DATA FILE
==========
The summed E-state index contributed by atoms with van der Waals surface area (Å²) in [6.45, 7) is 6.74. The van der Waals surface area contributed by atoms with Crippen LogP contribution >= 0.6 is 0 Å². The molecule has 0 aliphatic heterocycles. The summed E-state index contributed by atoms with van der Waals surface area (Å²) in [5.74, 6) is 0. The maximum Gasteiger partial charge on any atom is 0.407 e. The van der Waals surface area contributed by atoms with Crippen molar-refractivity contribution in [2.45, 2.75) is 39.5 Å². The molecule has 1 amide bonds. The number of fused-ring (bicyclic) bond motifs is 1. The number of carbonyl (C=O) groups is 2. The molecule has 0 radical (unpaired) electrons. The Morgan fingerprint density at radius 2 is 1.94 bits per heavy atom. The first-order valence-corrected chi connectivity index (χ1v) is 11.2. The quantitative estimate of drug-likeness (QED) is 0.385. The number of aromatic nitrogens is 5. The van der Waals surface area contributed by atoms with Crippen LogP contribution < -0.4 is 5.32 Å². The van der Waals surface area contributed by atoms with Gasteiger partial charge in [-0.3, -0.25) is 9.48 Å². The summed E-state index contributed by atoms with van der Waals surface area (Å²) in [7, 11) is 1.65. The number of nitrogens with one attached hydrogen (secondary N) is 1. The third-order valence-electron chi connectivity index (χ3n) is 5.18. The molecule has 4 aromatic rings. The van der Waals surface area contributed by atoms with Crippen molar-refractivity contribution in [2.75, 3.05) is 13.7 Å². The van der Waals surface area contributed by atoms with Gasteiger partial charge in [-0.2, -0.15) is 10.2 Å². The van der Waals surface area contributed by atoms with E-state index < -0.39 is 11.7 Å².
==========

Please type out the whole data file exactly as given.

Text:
The summed E-state index contributed by atoms with van der Waals surface area (Å²) in [6.45, 7) is 6.74. The van der Waals surface area contributed by atoms with Crippen LogP contribution >= 0.6 is 0 Å². The molecule has 0 aliphatic heterocycles. The summed E-state index contributed by atoms with van der Waals surface area (Å²) in [5.74, 6) is 0. The maximum Gasteiger partial charge on any atom is 0.407 e. The van der Waals surface area contributed by atoms with Crippen molar-refractivity contribution in [2.45, 2.75) is 39.5 Å². The molecule has 1 amide bonds. The number of fused-ring (bicyclic) bond motifs is 1. The number of carbonyl (C=O) groups is 2. The molecule has 0 radical (unpaired) electrons. The Morgan fingerprint density at radius 2 is 1.94 bits per heavy atom. The first-order valence-corrected chi connectivity index (χ1v) is 11.2. The quantitative estimate of drug-likeness (QED) is 0.385. The number of aromatic nitrogens is 5. The van der Waals surface area contributed by atoms with Crippen LogP contribution < -0.4 is 5.32 Å². The van der Waals surface area contributed by atoms with Gasteiger partial charge in [-0.3, -0.25) is 9.48 Å². The summed E-state index contributed by atoms with van der Waals surface area (Å²) in [7, 11) is 1.65. The number of nitrogens with one attached hydrogen (secondary N) is 1. The third-order valence-electron chi connectivity index (χ3n) is 5.18. The molecule has 4 aromatic rings. The van der Waals surface area contributed by atoms with Crippen molar-refractivity contribution in [2.75, 3.05) is 13.7 Å². The van der Waals surface area contributed by atoms with Gasteiger partial charge in [-0.2, -0.15) is 10.2 Å². The van der Waals surface area contributed by atoms with E-state index < -0.39 is 11.7 Å².